Review of Ambulance Tasmania Clinical and Operational Services

The State Government has released the findings of the Government’s Review of Ambulance Tasmania Clinical and Operational Services.

The review commenced as part of Patients First, and identifies reforms to increase the efficiency on Ambulance Tasmania resources and to reduce demand on emergency services.

As part of the review, a range of data including 210,000 ambulance responses were analysed, with the review finding that:

  • Over the past seven years, the utilisation of ambulance services has grown 14 times faster than Tasmania’s population
  • Increasingly, the caseload for Ambulance Tasmania involves responding to unexpected primary health care needs of patients.
  • These patients may need urgent care, but unless their condition is life-threatening, they do not require the acute capabilities of an emergency department.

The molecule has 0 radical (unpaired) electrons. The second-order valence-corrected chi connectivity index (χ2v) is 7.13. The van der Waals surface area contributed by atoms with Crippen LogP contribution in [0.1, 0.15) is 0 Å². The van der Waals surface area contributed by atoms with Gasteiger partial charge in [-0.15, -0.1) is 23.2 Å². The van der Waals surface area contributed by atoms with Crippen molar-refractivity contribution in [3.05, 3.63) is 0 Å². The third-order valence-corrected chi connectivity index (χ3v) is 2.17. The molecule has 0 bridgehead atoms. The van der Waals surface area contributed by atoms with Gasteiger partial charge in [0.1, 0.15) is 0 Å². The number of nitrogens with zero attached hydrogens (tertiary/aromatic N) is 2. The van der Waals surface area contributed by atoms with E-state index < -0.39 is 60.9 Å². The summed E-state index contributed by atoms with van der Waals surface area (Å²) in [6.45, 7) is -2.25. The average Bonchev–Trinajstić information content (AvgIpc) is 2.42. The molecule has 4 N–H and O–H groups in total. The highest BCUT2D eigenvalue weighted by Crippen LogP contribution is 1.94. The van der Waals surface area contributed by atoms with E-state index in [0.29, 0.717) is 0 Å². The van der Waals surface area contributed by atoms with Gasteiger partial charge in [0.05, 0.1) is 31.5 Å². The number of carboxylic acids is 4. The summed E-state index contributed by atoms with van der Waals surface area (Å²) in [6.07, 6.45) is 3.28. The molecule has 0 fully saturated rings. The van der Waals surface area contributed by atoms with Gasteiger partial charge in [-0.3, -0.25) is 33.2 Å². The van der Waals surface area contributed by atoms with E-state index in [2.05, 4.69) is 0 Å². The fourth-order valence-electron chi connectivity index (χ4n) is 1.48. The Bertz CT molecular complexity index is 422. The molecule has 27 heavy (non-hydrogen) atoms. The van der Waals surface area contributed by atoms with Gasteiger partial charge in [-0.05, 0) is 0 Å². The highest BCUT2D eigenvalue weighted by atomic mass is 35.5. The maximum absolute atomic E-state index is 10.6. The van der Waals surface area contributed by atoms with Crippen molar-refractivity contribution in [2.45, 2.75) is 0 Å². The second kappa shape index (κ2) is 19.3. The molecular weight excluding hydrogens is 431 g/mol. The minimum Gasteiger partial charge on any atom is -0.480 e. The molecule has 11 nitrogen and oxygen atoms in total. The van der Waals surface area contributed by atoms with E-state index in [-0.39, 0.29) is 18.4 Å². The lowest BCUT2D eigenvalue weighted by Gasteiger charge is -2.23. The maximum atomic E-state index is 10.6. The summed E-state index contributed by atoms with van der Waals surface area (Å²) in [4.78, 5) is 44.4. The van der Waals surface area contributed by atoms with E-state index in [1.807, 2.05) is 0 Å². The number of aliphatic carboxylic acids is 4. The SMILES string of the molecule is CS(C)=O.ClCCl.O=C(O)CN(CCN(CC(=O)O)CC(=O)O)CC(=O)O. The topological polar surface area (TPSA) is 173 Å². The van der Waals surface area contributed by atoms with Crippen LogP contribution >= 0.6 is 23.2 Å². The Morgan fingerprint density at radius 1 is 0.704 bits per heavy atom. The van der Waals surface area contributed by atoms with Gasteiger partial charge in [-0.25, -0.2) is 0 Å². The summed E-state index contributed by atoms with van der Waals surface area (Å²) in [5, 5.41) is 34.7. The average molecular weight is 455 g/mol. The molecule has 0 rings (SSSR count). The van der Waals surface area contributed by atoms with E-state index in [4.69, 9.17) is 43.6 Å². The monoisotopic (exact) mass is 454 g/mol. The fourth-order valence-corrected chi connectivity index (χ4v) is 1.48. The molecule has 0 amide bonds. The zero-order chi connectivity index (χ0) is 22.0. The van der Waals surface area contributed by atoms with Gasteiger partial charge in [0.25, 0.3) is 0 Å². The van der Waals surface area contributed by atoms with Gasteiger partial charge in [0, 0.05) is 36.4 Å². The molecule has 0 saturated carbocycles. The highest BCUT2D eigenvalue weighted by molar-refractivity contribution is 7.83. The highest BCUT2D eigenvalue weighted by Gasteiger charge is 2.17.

• In some areas of Tasmania, over 40 per cent of all transported patients are categorised as non-acute.
  • Statewide, only two per cent of patients are categorised as acute and time-critical once assessed by a paramedic.

The report recommends a range of initiatives, including moving to secondary triage – where the 000 call centre can direct non-acute patients to other providers, such as those offering primary care. The report also recommends better use of Extended Care Paramedics and Intensive Care Paramedics, patient management plans for frequent users of ambulance services and further collaboration between Ambulance Tasmania, the Tasmanian Health Service and private emergency departments.

The review also recommends a range of initiatives that should be explored further, including management of non-emergency patient transport, the possibility of urgent care centres and the ongoing refinement of the organisational structure of Ambulance Tasmania to improve coordination, supervision and professional development for staff.

Review of Ambulance Tasmania Clinical and Operational Services - Final Report